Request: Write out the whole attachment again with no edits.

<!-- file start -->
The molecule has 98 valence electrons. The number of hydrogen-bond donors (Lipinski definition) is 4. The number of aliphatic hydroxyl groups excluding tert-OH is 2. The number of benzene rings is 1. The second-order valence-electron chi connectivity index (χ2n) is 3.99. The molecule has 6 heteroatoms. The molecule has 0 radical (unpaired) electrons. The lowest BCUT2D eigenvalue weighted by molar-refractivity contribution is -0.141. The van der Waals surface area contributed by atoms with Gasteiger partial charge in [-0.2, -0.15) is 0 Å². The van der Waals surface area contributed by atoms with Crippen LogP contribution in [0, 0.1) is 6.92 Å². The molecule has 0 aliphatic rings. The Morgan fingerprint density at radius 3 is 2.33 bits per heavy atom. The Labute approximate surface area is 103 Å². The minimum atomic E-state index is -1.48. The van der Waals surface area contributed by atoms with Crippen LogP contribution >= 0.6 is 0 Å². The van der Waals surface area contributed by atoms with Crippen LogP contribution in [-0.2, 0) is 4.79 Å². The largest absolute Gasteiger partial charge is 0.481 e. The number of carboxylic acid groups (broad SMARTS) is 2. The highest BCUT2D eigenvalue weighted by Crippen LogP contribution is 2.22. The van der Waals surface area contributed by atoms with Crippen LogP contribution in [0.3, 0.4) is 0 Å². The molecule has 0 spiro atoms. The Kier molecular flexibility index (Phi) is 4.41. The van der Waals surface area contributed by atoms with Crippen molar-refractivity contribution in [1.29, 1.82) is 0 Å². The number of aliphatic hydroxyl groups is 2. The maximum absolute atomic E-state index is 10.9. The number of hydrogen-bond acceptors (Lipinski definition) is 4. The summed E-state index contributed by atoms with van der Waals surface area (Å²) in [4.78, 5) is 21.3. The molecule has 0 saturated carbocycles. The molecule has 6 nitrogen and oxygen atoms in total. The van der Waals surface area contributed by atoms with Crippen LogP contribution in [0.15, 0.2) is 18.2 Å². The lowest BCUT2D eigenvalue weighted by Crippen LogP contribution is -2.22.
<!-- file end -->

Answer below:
The molecule has 98 valence electrons. The number of hydrogen-bond donors (Lipinski definition) is 4. The number of aliphatic hydroxyl groups excluding tert-OH is 2. The number of benzene rings is 1. The second-order valence-electron chi connectivity index (χ2n) is 3.99. The molecule has 6 heteroatoms. The molecule has 0 radical (unpaired) electrons. The lowest BCUT2D eigenvalue weighted by molar-refractivity contribution is -0.141. The van der Waals surface area contributed by atoms with Gasteiger partial charge in [-0.2, -0.15) is 0 Å². The van der Waals surface area contributed by atoms with Crippen LogP contribution in [0, 0.1) is 6.92 Å². The molecule has 0 aliphatic rings. The Morgan fingerprint density at radius 3 is 2.33 bits per heavy atom. The Labute approximate surface area is 103 Å². The minimum atomic E-state index is -1.48. The van der Waals surface area contributed by atoms with Crippen LogP contribution >= 0.6 is 0 Å². The van der Waals surface area contributed by atoms with Crippen LogP contribution in [-0.2, 0) is 4.79 Å². The largest absolute Gasteiger partial charge is 0.481 e. The number of carboxylic acid groups (broad SMARTS) is 2. The highest BCUT2D eigenvalue weighted by Crippen LogP contribution is 2.22. The van der Waals surface area contributed by atoms with Crippen LogP contribution in [0.3, 0.4) is 0 Å². The molecule has 0 spiro atoms. The Kier molecular flexibility index (Phi) is 4.41. The van der Waals surface area contributed by atoms with Crippen molar-refractivity contribution in [1.29, 1.82) is 0 Å². The number of aliphatic hydroxyl groups is 2. The maximum absolute atomic E-state index is 10.9. The number of hydrogen-bond acceptors (Lipinski definition) is 4. The summed E-state index contributed by atoms with van der Waals surface area (Å²) in [4.78, 5) is 21.3. The molecule has 0 saturated carbocycles. The molecule has 6 nitrogen and oxygen atoms in total. The van der Waals surface area contributed by atoms with Crippen LogP contribution in [0.15, 0.2) is 18.2 Å². The lowest BCUT2D eigenvalue weighted by Crippen LogP contribution is -2.22.